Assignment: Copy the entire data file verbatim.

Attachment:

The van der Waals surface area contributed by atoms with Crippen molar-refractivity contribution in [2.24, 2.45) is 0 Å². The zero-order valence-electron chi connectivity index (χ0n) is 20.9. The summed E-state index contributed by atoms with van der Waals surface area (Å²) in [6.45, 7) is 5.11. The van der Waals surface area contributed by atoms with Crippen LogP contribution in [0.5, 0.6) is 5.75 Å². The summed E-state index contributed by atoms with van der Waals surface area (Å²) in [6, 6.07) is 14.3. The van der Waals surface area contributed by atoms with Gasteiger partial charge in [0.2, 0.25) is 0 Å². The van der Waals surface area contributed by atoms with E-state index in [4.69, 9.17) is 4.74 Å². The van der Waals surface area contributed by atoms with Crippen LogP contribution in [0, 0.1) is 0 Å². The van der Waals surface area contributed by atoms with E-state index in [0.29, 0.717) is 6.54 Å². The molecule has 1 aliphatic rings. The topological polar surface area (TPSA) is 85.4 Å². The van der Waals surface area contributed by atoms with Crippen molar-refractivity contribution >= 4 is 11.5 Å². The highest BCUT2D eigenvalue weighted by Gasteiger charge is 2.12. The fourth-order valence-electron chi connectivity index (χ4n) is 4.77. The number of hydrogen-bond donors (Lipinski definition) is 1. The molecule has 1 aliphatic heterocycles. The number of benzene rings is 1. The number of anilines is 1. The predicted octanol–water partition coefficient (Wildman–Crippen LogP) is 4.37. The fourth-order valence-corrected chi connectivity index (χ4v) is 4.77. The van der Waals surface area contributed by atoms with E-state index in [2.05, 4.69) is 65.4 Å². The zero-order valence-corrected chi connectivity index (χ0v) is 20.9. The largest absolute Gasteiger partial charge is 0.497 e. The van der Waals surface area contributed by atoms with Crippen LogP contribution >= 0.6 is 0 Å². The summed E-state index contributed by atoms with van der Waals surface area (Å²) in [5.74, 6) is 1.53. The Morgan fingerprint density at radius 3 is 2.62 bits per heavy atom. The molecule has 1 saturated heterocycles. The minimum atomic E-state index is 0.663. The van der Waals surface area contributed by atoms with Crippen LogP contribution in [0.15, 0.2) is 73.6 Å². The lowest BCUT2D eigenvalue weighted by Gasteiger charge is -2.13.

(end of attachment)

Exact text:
The van der Waals surface area contributed by atoms with Crippen molar-refractivity contribution in [2.24, 2.45) is 0 Å². The zero-order valence-electron chi connectivity index (χ0n) is 20.9. The summed E-state index contributed by atoms with van der Waals surface area (Å²) in [6.45, 7) is 5.11. The van der Waals surface area contributed by atoms with Crippen LogP contribution in [0.5, 0.6) is 5.75 Å². The summed E-state index contributed by atoms with van der Waals surface area (Å²) in [6, 6.07) is 14.3. The van der Waals surface area contributed by atoms with Gasteiger partial charge in [0.2, 0.25) is 0 Å². The van der Waals surface area contributed by atoms with E-state index in [4.69, 9.17) is 4.74 Å². The van der Waals surface area contributed by atoms with Crippen LogP contribution in [0, 0.1) is 0 Å². The van der Waals surface area contributed by atoms with E-state index in [0.29, 0.717) is 6.54 Å². The molecule has 1 aliphatic rings. The topological polar surface area (TPSA) is 85.4 Å². The van der Waals surface area contributed by atoms with Crippen molar-refractivity contribution >= 4 is 11.5 Å². The highest BCUT2D eigenvalue weighted by Gasteiger charge is 2.12. The fourth-order valence-electron chi connectivity index (χ4n) is 4.77. The number of hydrogen-bond donors (Lipinski definition) is 1. The molecule has 1 aliphatic heterocycles. The number of benzene rings is 1. The number of anilines is 1. The predicted octanol–water partition coefficient (Wildman–Crippen LogP) is 4.37. The fourth-order valence-corrected chi connectivity index (χ4v) is 4.77. The van der Waals surface area contributed by atoms with E-state index in [2.05, 4.69) is 65.4 Å². The zero-order valence-corrected chi connectivity index (χ0v) is 20.9. The largest absolute Gasteiger partial charge is 0.497 e. The van der Waals surface area contributed by atoms with Crippen LogP contribution >= 0.6 is 0 Å². The summed E-state index contributed by atoms with van der Waals surface area (Å²) in [5.74, 6) is 1.53. The Morgan fingerprint density at radius 3 is 2.62 bits per heavy atom. The molecule has 1 saturated heterocycles. The minimum atomic E-state index is 0.663. The van der Waals surface area contributed by atoms with Crippen LogP contribution in [0.15, 0.2) is 73.6 Å². The lowest BCUT2D eigenvalue weighted by Gasteiger charge is -2.13.